It would not be unreasonable to hold an owner to a decision reached by its architect, but that should not always be the result. In litigation, in most situations, an owner would need the testimony of an expert witness to establish that the contractor’s work was deficient. However, one exception to that rule is that an expert witness is not necessary to establish claims where the breach would be obvious to a layman. Thus, it may be possible to argue that, when a contractor’s failure to perform the work in accordance with the Contract Documents is obvious, an owner may ignore an architect’s certification of a payment application. After all, if the work has just begun and the architect is certifying an application for payment that requests payment for 100% of the contract amount, it certainly would be reasonable for the owner to refuse to issue such a payment without being found to have violated CUTPA.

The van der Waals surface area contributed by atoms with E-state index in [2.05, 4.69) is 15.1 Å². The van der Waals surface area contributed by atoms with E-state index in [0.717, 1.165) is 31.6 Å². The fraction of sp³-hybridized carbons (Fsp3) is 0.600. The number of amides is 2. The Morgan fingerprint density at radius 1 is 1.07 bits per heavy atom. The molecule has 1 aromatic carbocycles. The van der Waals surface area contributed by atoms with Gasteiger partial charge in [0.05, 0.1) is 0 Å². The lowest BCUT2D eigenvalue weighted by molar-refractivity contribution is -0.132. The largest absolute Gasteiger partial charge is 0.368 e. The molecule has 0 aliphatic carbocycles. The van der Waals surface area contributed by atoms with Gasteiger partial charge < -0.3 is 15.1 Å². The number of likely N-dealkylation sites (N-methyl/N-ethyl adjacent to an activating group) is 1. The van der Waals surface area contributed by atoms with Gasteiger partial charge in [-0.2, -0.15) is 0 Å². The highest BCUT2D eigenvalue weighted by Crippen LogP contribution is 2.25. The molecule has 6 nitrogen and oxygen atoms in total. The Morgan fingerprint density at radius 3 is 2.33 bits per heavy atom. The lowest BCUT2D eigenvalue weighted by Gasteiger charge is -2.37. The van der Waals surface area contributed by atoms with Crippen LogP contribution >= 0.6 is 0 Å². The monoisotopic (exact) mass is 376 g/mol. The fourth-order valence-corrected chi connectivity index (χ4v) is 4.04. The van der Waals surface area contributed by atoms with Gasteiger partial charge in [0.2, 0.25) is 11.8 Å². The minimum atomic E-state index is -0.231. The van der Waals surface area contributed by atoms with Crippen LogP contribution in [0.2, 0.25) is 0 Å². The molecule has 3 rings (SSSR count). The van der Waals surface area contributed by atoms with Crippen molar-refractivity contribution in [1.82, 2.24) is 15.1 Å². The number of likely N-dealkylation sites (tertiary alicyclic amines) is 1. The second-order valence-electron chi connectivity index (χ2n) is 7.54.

For an owner’s refusal to issue a contractor’s payment to be considered a violation of CUTPA, the level of egregious conduct would have to rise to a level that is not typically seen. Thus, those considering making such claims should also consider that asserting such claims without a good faith basis may give rise to claims against them sounding in vexatious litigation and/or abuse of process.

If you are an owner or a contractor that is trying to navigate these treacherous waters of potentially costly CUTPA claims, please give me a call at (860) 760-3317.

Scott Orenstein

Original Article